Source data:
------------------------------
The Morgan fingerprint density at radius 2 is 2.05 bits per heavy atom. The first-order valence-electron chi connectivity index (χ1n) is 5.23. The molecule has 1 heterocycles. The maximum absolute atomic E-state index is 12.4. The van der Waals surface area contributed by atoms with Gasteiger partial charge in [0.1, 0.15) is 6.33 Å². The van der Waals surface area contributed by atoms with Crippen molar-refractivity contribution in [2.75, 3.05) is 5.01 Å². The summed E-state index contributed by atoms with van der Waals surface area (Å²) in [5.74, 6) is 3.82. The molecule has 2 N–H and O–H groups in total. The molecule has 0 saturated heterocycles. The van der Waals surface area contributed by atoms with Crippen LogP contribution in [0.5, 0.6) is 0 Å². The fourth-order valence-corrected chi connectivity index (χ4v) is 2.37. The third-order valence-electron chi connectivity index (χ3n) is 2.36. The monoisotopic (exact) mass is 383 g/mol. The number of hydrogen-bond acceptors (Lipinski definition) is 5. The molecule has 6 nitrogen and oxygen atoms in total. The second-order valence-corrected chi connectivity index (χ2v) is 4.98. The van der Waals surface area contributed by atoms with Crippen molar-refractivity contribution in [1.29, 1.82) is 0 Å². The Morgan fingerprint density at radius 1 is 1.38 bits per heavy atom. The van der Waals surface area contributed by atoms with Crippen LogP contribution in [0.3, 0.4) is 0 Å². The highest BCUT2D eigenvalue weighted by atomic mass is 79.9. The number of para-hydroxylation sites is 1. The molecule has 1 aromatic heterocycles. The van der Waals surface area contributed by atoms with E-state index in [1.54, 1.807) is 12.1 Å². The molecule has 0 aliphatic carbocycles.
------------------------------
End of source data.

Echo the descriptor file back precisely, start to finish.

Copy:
The Morgan fingerprint density at radius 2 is 2.05 bits per heavy atom. The first-order valence-electron chi connectivity index (χ1n) is 5.23. The molecule has 1 heterocycles. The maximum absolute atomic E-state index is 12.4. The van der Waals surface area contributed by atoms with Gasteiger partial charge in [0.1, 0.15) is 6.33 Å². The van der Waals surface area contributed by atoms with Crippen molar-refractivity contribution in [2.75, 3.05) is 5.01 Å². The summed E-state index contributed by atoms with van der Waals surface area (Å²) in [5.74, 6) is 3.82. The molecule has 2 N–H and O–H groups in total. The molecule has 0 saturated heterocycles. The van der Waals surface area contributed by atoms with Crippen LogP contribution in [0.5, 0.6) is 0 Å². The fourth-order valence-corrected chi connectivity index (χ4v) is 2.37. The third-order valence-electron chi connectivity index (χ3n) is 2.36. The monoisotopic (exact) mass is 383 g/mol. The number of hydrogen-bond acceptors (Lipinski definition) is 5. The molecule has 6 nitrogen and oxygen atoms in total. The second-order valence-corrected chi connectivity index (χ2v) is 4.98. The van der Waals surface area contributed by atoms with Crippen molar-refractivity contribution in [1.29, 1.82) is 0 Å². The Morgan fingerprint density at radius 1 is 1.38 bits per heavy atom. The van der Waals surface area contributed by atoms with Crippen LogP contribution in [0.3, 0.4) is 0 Å². The highest BCUT2D eigenvalue weighted by atomic mass is 79.9. The number of para-hydroxylation sites is 1. The molecule has 1 aromatic heterocycles. The van der Waals surface area contributed by atoms with E-state index in [1.54, 1.807) is 12.1 Å². The molecule has 0 aliphatic carbocycles.